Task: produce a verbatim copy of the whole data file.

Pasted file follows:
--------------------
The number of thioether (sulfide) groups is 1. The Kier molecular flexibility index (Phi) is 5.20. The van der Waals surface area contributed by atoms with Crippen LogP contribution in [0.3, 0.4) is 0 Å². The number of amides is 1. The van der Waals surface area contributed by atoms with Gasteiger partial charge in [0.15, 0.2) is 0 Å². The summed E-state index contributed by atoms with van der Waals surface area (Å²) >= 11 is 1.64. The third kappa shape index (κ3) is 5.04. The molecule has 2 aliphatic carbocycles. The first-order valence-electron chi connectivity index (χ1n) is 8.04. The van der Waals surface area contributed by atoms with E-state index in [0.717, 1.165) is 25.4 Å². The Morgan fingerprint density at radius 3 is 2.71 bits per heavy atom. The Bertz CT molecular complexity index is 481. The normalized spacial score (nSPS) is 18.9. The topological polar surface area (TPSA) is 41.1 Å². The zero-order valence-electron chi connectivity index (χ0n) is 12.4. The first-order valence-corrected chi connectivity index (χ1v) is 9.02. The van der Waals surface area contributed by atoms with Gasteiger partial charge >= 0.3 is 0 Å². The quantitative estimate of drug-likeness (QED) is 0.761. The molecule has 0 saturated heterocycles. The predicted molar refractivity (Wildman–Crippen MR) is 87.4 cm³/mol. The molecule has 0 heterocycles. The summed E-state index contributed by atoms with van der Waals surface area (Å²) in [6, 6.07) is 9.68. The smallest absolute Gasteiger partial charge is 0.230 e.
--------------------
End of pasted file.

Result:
The number of thioether (sulfide) groups is 1. The Kier molecular flexibility index (Phi) is 5.20. The van der Waals surface area contributed by atoms with Crippen LogP contribution in [0.3, 0.4) is 0 Å². The number of amides is 1. The van der Waals surface area contributed by atoms with Gasteiger partial charge in [0.15, 0.2) is 0 Å². The summed E-state index contributed by atoms with van der Waals surface area (Å²) >= 11 is 1.64. The third kappa shape index (κ3) is 5.04. The molecule has 2 aliphatic carbocycles. The first-order valence-electron chi connectivity index (χ1n) is 8.04. The van der Waals surface area contributed by atoms with E-state index in [0.717, 1.165) is 25.4 Å². The Morgan fingerprint density at radius 3 is 2.71 bits per heavy atom. The Bertz CT molecular complexity index is 481. The normalized spacial score (nSPS) is 18.9. The topological polar surface area (TPSA) is 41.1 Å². The zero-order valence-electron chi connectivity index (χ0n) is 12.4. The first-order valence-corrected chi connectivity index (χ1v) is 9.02. The van der Waals surface area contributed by atoms with Gasteiger partial charge >= 0.3 is 0 Å². The quantitative estimate of drug-likeness (QED) is 0.761. The molecule has 0 saturated heterocycles. The predicted molar refractivity (Wildman–Crippen MR) is 87.4 cm³/mol. The molecule has 0 heterocycles. The summed E-state index contributed by atoms with van der Waals surface area (Å²) in [6, 6.07) is 9.68. The smallest absolute Gasteiger partial charge is 0.230 e.